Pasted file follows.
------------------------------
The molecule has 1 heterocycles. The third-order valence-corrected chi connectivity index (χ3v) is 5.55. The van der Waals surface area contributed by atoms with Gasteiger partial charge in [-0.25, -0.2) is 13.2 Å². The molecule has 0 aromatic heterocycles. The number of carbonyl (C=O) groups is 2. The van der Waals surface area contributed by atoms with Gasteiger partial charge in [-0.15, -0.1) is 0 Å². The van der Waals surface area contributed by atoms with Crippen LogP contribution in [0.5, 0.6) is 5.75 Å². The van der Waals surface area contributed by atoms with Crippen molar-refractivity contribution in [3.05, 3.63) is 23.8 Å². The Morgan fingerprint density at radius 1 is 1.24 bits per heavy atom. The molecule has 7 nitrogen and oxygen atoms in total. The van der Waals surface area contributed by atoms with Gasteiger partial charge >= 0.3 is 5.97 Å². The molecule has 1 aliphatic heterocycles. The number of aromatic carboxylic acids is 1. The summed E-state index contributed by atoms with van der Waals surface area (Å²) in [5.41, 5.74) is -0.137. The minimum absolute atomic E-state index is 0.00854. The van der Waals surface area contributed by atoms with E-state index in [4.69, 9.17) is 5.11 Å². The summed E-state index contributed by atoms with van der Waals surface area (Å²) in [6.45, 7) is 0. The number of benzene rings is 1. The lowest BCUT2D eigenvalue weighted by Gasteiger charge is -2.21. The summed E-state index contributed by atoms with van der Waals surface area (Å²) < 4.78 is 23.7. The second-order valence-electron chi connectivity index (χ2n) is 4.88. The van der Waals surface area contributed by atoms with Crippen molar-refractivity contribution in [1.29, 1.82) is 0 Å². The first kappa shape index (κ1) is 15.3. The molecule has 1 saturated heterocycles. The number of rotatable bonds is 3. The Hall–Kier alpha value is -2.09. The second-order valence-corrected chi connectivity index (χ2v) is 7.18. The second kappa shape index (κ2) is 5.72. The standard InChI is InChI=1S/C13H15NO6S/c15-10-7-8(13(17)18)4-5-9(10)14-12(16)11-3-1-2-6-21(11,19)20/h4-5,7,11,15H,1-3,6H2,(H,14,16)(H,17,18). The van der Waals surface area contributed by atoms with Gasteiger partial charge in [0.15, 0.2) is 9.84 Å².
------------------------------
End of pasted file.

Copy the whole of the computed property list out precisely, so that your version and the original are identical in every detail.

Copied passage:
The molecule has 1 heterocycles. The third-order valence-corrected chi connectivity index (χ3v) is 5.55. The van der Waals surface area contributed by atoms with Gasteiger partial charge in [-0.25, -0.2) is 13.2 Å². The molecule has 0 aromatic heterocycles. The number of carbonyl (C=O) groups is 2. The van der Waals surface area contributed by atoms with Gasteiger partial charge in [-0.15, -0.1) is 0 Å². The van der Waals surface area contributed by atoms with Crippen LogP contribution in [0.5, 0.6) is 5.75 Å². The van der Waals surface area contributed by atoms with Crippen molar-refractivity contribution in [3.05, 3.63) is 23.8 Å². The Morgan fingerprint density at radius 1 is 1.24 bits per heavy atom. The molecule has 7 nitrogen and oxygen atoms in total. The van der Waals surface area contributed by atoms with Gasteiger partial charge >= 0.3 is 5.97 Å². The molecule has 1 aliphatic heterocycles. The number of aromatic carboxylic acids is 1. The summed E-state index contributed by atoms with van der Waals surface area (Å²) in [5.41, 5.74) is -0.137. The minimum absolute atomic E-state index is 0.00854. The van der Waals surface area contributed by atoms with E-state index in [4.69, 9.17) is 5.11 Å². The summed E-state index contributed by atoms with van der Waals surface area (Å²) in [6.45, 7) is 0. The number of benzene rings is 1. The lowest BCUT2D eigenvalue weighted by Gasteiger charge is -2.21. The summed E-state index contributed by atoms with van der Waals surface area (Å²) < 4.78 is 23.7. The second-order valence-electron chi connectivity index (χ2n) is 4.88. The van der Waals surface area contributed by atoms with Crippen molar-refractivity contribution in [1.29, 1.82) is 0 Å². The first kappa shape index (κ1) is 15.3. The molecule has 1 saturated heterocycles. The number of rotatable bonds is 3. The Hall–Kier alpha value is -2.09. The second-order valence-corrected chi connectivity index (χ2v) is 7.18. The second kappa shape index (κ2) is 5.72. The standard InChI is InChI=1S/C13H15NO6S/c15-10-7-8(13(17)18)4-5-9(10)14-12(16)11-3-1-2-6-21(11,19)20/h4-5,7,11,15H,1-3,6H2,(H,14,16)(H,17,18). The van der Waals surface area contributed by atoms with Gasteiger partial charge in [0.15, 0.2) is 9.84 Å².